Kiddush hashem (Hebrew: קידוש השם; “sanctification of the name [of God]”) is a precept of Judaism as expressed in the Torah for any Jew: “To sanctify His Name” Leviticus 22:32, and conversely not to bring dishonor or shame to God’s name which is known as Chillul Hashem: “Not to profane His Name” Lev. 22:32.
Thus any action by a Jew that brings honor, respect, and glory to God is considered to be a Kiddush Hashem, whereas any behavior or action that disgraces, harms or shames God and his Torah is regarded as a Chillul Hashem which means a “desecration of God.”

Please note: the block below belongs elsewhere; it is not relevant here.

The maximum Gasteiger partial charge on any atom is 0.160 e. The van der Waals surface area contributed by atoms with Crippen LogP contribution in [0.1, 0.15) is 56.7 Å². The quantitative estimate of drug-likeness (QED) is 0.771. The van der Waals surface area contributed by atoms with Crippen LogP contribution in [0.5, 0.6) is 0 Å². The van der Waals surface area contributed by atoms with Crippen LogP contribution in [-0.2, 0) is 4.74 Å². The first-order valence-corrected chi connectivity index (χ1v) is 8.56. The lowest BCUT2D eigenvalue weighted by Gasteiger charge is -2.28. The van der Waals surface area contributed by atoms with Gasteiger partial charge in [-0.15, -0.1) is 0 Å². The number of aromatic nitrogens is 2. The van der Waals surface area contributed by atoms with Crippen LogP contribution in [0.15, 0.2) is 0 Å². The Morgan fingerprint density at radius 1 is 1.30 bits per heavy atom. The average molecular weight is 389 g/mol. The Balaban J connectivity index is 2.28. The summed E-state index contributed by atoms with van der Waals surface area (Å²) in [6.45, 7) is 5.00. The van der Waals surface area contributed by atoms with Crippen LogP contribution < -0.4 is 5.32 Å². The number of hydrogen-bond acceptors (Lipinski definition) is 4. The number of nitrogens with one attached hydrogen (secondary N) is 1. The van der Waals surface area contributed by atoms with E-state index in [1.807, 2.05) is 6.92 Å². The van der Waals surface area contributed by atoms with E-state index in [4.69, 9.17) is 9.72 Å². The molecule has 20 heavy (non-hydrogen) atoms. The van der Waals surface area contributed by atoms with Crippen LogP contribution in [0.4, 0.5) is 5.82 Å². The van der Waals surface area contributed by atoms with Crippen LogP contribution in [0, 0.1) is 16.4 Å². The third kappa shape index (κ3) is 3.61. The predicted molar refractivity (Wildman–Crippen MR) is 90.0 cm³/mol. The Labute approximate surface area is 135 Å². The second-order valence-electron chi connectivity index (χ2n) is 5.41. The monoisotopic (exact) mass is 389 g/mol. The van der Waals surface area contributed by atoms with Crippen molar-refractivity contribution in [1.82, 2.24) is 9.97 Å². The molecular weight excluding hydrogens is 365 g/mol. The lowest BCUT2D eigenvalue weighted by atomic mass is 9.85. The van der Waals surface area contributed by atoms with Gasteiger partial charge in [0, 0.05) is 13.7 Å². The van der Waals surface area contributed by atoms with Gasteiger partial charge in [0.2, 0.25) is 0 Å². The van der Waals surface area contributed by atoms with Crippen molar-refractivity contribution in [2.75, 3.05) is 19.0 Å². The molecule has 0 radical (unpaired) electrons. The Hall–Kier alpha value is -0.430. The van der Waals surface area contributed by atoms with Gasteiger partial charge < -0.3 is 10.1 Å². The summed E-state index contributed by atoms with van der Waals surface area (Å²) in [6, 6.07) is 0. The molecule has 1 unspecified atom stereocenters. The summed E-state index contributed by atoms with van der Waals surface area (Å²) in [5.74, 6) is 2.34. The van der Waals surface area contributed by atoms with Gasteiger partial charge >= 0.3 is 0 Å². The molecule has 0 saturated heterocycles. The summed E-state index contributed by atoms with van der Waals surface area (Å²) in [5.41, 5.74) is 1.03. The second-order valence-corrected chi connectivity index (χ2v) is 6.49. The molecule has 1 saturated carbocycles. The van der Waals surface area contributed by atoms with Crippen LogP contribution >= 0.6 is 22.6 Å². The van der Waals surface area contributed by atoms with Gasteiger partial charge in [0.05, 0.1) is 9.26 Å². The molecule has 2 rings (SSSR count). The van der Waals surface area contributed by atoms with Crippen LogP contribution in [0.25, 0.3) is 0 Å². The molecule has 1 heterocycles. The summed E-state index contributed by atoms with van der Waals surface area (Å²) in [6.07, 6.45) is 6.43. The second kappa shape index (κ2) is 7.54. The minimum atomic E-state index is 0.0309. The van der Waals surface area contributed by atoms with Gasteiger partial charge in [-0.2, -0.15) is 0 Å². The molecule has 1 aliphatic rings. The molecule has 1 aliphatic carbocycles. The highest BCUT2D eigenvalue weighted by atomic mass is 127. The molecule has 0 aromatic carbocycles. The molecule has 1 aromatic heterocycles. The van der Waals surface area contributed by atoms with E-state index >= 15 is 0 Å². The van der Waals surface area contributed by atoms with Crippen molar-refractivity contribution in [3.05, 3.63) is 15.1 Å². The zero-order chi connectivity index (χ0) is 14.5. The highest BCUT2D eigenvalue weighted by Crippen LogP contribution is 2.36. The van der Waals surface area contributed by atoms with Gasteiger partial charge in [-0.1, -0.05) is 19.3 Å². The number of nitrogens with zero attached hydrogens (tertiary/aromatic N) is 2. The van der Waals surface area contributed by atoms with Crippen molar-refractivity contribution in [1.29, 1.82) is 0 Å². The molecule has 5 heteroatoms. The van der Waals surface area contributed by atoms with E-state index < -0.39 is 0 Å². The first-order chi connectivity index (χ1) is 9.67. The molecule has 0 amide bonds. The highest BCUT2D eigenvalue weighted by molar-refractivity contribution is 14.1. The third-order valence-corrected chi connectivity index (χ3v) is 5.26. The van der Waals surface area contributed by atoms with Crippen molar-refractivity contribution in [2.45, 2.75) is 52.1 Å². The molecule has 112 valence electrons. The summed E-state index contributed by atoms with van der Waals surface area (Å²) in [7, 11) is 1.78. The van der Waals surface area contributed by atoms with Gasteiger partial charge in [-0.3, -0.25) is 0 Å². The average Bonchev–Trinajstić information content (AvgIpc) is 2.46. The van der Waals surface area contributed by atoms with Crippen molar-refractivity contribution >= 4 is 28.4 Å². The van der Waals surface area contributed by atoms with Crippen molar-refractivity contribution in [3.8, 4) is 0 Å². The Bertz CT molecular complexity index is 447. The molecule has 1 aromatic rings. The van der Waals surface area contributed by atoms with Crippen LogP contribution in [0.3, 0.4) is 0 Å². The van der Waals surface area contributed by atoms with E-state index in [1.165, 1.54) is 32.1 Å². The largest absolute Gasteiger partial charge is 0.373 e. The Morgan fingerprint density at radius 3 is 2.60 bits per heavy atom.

The ultimate act of Kiddush Hashem is when a Jew is prepared to sacrifice his life rather than transgress any of God’s three cardinal sins: Serving idols (belief in another religion), committing certain sexual acts (such as incest or adultery), or committing murder.
The Jews who were victims of the Spanish Inquisition who were either executed or exiled from Spain and Portugal because they did not renounce their religion and belief in God as taught by Judaism are called Kedoshim (“holy ones”) because they are regarded as having fulfilled the mitzvah (“commandment”) of Kiddush Hashem.
Another way to be categorized Kedoshim, is if someone is killed for the simple reason of being Jewish, even if not given the opportunity to convert, or otherwise disassociate with the Jewish faith. Thus, the six million Jews who were murdered during the Holocaust only because they were Jews, are considered Kedoshim.